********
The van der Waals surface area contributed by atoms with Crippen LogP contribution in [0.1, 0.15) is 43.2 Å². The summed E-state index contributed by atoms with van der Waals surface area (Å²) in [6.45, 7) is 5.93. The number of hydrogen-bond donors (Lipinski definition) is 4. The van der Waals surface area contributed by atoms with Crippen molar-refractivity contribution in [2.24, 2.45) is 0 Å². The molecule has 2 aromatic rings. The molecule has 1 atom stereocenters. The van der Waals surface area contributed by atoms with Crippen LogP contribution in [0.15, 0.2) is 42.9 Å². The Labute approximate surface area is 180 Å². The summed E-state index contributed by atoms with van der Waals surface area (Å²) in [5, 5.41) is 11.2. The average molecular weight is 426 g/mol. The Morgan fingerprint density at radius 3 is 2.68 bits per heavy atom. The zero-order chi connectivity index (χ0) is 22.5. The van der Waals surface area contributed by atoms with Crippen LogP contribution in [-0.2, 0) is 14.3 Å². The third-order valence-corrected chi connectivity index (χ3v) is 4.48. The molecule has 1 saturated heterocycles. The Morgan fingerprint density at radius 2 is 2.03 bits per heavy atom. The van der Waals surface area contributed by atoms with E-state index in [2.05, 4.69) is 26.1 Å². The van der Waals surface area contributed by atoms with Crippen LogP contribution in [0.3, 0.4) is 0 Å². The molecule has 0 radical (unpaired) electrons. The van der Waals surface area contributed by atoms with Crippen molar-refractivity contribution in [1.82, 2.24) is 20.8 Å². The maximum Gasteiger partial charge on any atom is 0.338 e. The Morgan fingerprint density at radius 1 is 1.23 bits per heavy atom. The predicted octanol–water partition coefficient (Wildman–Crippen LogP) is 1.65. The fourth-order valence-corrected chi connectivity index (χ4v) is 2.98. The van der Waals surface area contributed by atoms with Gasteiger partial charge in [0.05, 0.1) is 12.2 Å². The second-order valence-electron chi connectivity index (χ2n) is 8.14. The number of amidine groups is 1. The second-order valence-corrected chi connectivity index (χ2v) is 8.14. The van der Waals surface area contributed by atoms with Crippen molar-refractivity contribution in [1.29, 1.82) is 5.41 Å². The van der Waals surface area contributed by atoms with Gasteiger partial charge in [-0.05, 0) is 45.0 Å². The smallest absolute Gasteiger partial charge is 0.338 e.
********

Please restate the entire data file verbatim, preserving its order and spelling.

The van der Waals surface area contributed by atoms with Crippen LogP contribution in [0.1, 0.15) is 43.2 Å². The summed E-state index contributed by atoms with van der Waals surface area (Å²) in [6.45, 7) is 5.93. The number of hydrogen-bond donors (Lipinski definition) is 4. The van der Waals surface area contributed by atoms with Crippen molar-refractivity contribution in [2.24, 2.45) is 0 Å². The molecule has 2 aromatic rings. The molecule has 1 atom stereocenters. The van der Waals surface area contributed by atoms with Crippen LogP contribution in [0.15, 0.2) is 42.9 Å². The Labute approximate surface area is 180 Å². The summed E-state index contributed by atoms with van der Waals surface area (Å²) in [5, 5.41) is 11.2. The average molecular weight is 426 g/mol. The Morgan fingerprint density at radius 3 is 2.68 bits per heavy atom. The zero-order chi connectivity index (χ0) is 22.5. The van der Waals surface area contributed by atoms with Crippen LogP contribution in [-0.2, 0) is 14.3 Å². The third-order valence-corrected chi connectivity index (χ3v) is 4.48. The molecule has 1 saturated heterocycles. The Morgan fingerprint density at radius 2 is 2.03 bits per heavy atom. The van der Waals surface area contributed by atoms with E-state index in [2.05, 4.69) is 26.1 Å². The van der Waals surface area contributed by atoms with Crippen LogP contribution in [0.3, 0.4) is 0 Å². The molecule has 0 radical (unpaired) electrons. The van der Waals surface area contributed by atoms with Crippen molar-refractivity contribution in [1.82, 2.24) is 20.8 Å². The maximum Gasteiger partial charge on any atom is 0.338 e. The Morgan fingerprint density at radius 1 is 1.23 bits per heavy atom. The predicted octanol–water partition coefficient (Wildman–Crippen LogP) is 1.65. The fourth-order valence-corrected chi connectivity index (χ4v) is 2.98. The van der Waals surface area contributed by atoms with Gasteiger partial charge in [0.05, 0.1) is 12.2 Å². The second-order valence-electron chi connectivity index (χ2n) is 8.14. The number of amidine groups is 1. The second-order valence-corrected chi connectivity index (χ2v) is 8.14. The van der Waals surface area contributed by atoms with Crippen molar-refractivity contribution in [1.29, 1.82) is 5.41 Å². The van der Waals surface area contributed by atoms with Gasteiger partial charge in [-0.05, 0) is 45.0 Å². The smallest absolute Gasteiger partial charge is 0.338 e.